Success can be measured by improvement
Published: Friday, November 16, 2012 at 11:43 a.m.
Last Modified: Friday, November 16, 2012 at 11:43 a.m.
Something new Petaluma High School coach John Behrs said when I met with him a couple of weeks ago has been rattling around inside my barren skull. What the coach said was that he wants his team to improve with every practice.
To be honest, that might not be possible. Kids, like adults, have good days and bad days. Some practices will be more productive than others. Still, the coach's point is well made.
We tend to measure our teams' success on the basis of won-loss records, but not all teams start from the same point. Some are more talented, more experienced, bigger and plain better than others. A better measuring stick might be how much better they are from the start to the finish. The same could be said for individual players. Numbers — rushing yards, points scored, hits — don't tell how much a player has improved, both athletically and as a person over the course of a season.
We need look no further than to our local football teams to see perfect examples of what might be called the theory of improvement.
When I saw Petaluma High's Trojans play Santa Rosa in their opening game, I wondered if they would be able to beat anyone except Elsie Allen and El Molino. Two weeks later, when I next saw the Trojans against Novato, I began to wonder about the El Molino game.
Then Petaluma played Rancho Cotate, and they didn't look like the same team. Oh, the Trojans lost all right, to the tune of 39-0, but Rancho Cotate is a superb team that is still alive in the playoffs. Petaluma actually shut the Cougars down for a half.
Then came league and the Trojans just got better and better. An offensive line that looked like six invisible men against Santa Rosa, began to push people around. The difficult triple-option reads began to become automatic for quarterback Patrick Bailey and Sam Spurling began to look like the second coming of Ricky Sims.
The Petaluma defense that had been torched for 147 points in four pre-league games, recorded two shutouts and won four of six Sonoma County League games.
The last time I saw the Trojans play, they lost to undefeated Analy, 40-13, but they game was much closer than the score. Petaluma made mistakes, but it was a far, far better team than the one that lost on opening night to Santa Rosa.
St. Vincent has taken a similar and even more successful journey from opening kickoff to a season that is still continuing in the North Coast Section playoffs.
I didn't see the Mustangs play until the third game of the season. By then, they had already beaten St. Bernard's, 34-21, and lost to St. Helena, 44-14. I saw them in a close 21-14 win over Cloverdale. They played well, but I could see problems. The offensive line couldn't sustain blocks and the tackling was more arm than hit.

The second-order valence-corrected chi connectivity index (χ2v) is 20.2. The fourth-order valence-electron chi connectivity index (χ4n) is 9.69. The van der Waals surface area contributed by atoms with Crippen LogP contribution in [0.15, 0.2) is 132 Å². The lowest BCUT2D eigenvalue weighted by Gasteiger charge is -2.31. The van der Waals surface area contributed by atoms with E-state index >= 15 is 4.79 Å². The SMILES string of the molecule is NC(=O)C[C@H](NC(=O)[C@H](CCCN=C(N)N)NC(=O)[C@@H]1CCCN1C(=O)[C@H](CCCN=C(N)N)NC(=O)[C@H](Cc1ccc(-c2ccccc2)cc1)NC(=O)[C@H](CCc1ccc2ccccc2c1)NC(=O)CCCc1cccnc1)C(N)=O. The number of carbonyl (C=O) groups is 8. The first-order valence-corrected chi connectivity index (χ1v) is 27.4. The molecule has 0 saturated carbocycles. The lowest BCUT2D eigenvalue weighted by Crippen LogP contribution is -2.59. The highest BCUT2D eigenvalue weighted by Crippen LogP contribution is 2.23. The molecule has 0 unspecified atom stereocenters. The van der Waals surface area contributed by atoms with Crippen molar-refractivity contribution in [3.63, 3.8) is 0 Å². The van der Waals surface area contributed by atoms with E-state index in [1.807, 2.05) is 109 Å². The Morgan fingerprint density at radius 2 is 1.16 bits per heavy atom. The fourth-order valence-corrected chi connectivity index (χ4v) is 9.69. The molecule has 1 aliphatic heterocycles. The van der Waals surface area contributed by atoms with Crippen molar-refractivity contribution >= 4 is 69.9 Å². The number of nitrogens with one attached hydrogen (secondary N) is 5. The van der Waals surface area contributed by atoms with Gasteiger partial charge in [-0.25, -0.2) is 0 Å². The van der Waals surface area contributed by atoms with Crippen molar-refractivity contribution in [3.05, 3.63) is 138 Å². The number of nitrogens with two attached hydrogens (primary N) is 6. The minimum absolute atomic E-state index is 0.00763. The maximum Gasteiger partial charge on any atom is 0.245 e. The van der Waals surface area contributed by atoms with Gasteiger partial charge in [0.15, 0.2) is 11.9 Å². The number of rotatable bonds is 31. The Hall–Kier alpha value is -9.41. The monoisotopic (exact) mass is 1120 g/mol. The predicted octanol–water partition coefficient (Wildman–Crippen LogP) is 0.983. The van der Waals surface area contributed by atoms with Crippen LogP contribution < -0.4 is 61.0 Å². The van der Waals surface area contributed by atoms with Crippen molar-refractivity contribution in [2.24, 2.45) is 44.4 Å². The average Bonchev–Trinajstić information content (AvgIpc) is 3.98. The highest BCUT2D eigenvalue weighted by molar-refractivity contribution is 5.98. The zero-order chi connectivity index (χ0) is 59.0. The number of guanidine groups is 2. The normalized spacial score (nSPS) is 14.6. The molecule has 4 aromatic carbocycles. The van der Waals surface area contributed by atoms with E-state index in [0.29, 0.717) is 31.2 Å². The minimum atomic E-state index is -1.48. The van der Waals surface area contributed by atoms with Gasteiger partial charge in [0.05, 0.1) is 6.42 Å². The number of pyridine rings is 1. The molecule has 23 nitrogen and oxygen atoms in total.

Those weaknesses were exploited two weeks later when they were pretty well whipped by California School for the Deaf, 44-17.
But, after that game, the Mustangs have gotten better and better and better.
Quarterback Mitch Sheppard started on a high level, coming off a 2,000-yard passing season the year before, but he, like the rest of the Mustangs, has improved with each game. His receiver selection has evolved to the point where he can spot an open teammate and deliver an on-target pass in an eyeblink.
When I saw the Mustangs against Cloverdale, their running game was more potential than real. The only thing about Derek Murphy today that is unreal is the way he eludes or runs through would-be tacklers in the open field.
On the first day of practice, St. Vincent had three potential — not three — but three potential linemen. The team that plays a rematch against CSD Saturday, will rotate six or seven tough and technically sound linemen on a unit that is proficient at both pass protection and hole opening.
When you talk about a starting point, it really doesn't apply to the St. Vincent offensive line. There simply was no starting point.
With Michael Carroll, Murphy and a solid front, St. Vincent has always been strong defensively at the initial point of attack. However, early on, if a runner was able to get to the second level against the Mustangs, stopping became an iffy proposition.
Not so any longer. Today's Mustangs don't just tackle, they hit and hit hard.
Watching Petaluma and St. Vincent play from start to finish was watching progress. One had more wins than the other, but to my way of thinking, both were successful.
Than you, coach Behrs for reminding me. May your team do the same.
(Contact John Jackson at email@example.com)
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